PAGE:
The promise to lower your blood pressure without drugs or strenuous exercise sounds like something you would hear on a late-night infomercial but a new study shows it’s possible. Researchers at the University of Colorado found strength training for your breathing muscles was able to lower systolic blood pressure and improve some measures of vascular health as much or more than regular exercise or drugs.
The process is called High-Resistance Inspiratory Muscle Strength Training (IMST) and it is accomplished by breathing through a hand-held device that causes resistance. The process of breathing in and out forces the breathing muscles to exert extra effort and as little as 5 minutes per day was found to be enough.
Researchers looking for ways to help people fend off cardiovascular disease published their findings in the Journal of the American Heart Association. They say 65% of Americans over the age of 50 have elevated blood pressure levels and less than 40% meet minimum aerobic exercise guidelines.
This breathing practice takes little time, little equipment and you can do it without going to the gym or needing to shower afterward. IMST was developed in the 1980s to help critically ill respiratory disease patients strengthen their diaphragm and other breathing muscles. It is described as sucking hard through a tube that offers resistance.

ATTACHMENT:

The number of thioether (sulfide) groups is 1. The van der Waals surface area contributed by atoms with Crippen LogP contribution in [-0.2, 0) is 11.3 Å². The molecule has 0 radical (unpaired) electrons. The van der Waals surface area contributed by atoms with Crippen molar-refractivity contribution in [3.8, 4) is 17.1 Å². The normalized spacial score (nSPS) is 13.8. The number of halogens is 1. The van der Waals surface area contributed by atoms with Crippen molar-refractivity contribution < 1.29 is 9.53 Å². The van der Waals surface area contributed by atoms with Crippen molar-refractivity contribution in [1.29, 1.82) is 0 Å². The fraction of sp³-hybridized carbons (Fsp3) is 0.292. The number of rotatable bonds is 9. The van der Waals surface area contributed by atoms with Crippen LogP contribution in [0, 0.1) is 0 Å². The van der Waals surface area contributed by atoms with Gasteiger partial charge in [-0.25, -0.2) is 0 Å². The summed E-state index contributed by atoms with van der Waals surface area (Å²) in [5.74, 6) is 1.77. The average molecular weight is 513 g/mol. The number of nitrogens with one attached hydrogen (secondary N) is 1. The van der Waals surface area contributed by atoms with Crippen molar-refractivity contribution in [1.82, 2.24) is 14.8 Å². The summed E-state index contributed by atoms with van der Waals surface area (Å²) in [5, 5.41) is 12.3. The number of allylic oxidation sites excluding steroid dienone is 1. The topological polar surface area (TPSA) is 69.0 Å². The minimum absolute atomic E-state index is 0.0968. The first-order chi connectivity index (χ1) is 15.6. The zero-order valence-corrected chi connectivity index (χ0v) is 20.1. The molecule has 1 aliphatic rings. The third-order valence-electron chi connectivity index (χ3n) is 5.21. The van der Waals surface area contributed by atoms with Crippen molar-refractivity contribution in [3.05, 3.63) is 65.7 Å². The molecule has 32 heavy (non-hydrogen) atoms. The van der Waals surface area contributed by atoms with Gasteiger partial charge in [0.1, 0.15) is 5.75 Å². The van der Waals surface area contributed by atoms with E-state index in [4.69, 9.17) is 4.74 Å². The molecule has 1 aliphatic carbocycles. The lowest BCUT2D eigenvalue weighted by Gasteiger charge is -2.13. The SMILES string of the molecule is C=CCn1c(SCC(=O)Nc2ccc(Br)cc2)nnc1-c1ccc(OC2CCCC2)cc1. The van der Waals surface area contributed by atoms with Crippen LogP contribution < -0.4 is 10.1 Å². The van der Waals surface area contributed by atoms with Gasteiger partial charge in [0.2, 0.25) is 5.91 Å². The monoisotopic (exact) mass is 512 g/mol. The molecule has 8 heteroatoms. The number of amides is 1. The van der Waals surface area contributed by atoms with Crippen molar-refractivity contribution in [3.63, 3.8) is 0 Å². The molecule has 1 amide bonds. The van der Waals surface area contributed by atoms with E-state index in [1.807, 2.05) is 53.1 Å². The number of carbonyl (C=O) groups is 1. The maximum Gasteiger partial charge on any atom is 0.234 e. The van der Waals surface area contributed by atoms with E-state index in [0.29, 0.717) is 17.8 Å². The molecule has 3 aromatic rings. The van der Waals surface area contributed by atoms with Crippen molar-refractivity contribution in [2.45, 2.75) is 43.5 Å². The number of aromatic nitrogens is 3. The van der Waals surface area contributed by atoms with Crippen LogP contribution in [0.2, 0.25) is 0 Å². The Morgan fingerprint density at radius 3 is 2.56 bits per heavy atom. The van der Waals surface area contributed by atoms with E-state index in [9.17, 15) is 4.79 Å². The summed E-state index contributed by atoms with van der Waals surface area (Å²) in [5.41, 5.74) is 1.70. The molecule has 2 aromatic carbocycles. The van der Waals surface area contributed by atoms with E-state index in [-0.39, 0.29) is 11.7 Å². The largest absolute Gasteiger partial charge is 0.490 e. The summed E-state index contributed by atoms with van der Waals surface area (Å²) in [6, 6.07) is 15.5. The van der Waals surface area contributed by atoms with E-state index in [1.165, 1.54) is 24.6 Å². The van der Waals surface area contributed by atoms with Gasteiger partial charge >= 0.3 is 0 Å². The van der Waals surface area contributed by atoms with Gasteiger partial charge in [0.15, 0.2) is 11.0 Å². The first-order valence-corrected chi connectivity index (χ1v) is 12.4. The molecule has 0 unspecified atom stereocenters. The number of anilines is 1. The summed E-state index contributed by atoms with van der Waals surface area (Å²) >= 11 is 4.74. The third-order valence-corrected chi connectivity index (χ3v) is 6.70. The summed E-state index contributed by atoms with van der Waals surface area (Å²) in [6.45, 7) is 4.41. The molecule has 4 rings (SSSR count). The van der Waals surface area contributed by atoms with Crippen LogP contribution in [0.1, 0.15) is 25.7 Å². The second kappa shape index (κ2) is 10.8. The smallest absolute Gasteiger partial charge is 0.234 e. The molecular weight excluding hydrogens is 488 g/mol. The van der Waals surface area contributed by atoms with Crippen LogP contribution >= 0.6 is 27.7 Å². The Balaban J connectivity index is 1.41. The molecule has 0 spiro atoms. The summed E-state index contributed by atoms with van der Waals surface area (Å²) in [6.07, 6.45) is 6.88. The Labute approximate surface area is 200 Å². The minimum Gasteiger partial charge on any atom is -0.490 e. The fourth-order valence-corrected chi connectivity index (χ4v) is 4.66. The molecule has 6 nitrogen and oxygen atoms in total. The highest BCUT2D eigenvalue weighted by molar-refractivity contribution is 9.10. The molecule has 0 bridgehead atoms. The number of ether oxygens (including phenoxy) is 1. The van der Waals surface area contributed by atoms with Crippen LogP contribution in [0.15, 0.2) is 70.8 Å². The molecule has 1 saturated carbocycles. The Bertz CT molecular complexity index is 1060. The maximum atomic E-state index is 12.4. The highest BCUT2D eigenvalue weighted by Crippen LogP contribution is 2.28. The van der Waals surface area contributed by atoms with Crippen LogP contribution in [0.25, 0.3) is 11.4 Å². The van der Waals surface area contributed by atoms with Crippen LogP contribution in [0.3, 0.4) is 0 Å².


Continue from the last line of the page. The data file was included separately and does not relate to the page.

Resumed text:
"There are a lot of lifestyle strategies we know can help people maintain cardiovascular health as they age,” said lead study author Daniel Craighead. “But the reality is, they take a lot of time and effort and can be expensive and hard for some people to access. IMST can be done in five minutes in your own home while you watch TV."
The study consisted of 36 adults who were otherwise healthy with the exception of elevated systolic blood pressure. Their ages ranged from 50-79 and their systolic pressure was 120 or higher.
Half of the group did High-Resistance IMST for six weeks and the other half had a modified protocol for a placebo. The placebo group did similar breathing work but at a much lower resistance. The study participants did not know which group they were in.
The IMST group saw their systolic pressure drop an average of nine points during that time. That’s better than other studies have shown with walking 30 minutes per day five days per week. It’s also equal to what other have achieved through pharmaceutical intervention.
The IMST results proved to be long lasting as most of the reductions were still in place six weeks after the study.
The IMST group also saw a 45% improvement in vascular endothelial function. That’s the ability of arteries to expand under stimulation. They also saw a significant increase in nitric oxide levels, a molecule that helps arteries dilate. It naturally decreases with age.
"We have identified a novel form of therapy that lowers blood pressure without giving people pharmacological compounds and with much higher adherence than aerobic exercise," said senior author Doug Seals,. "That's noteworthy."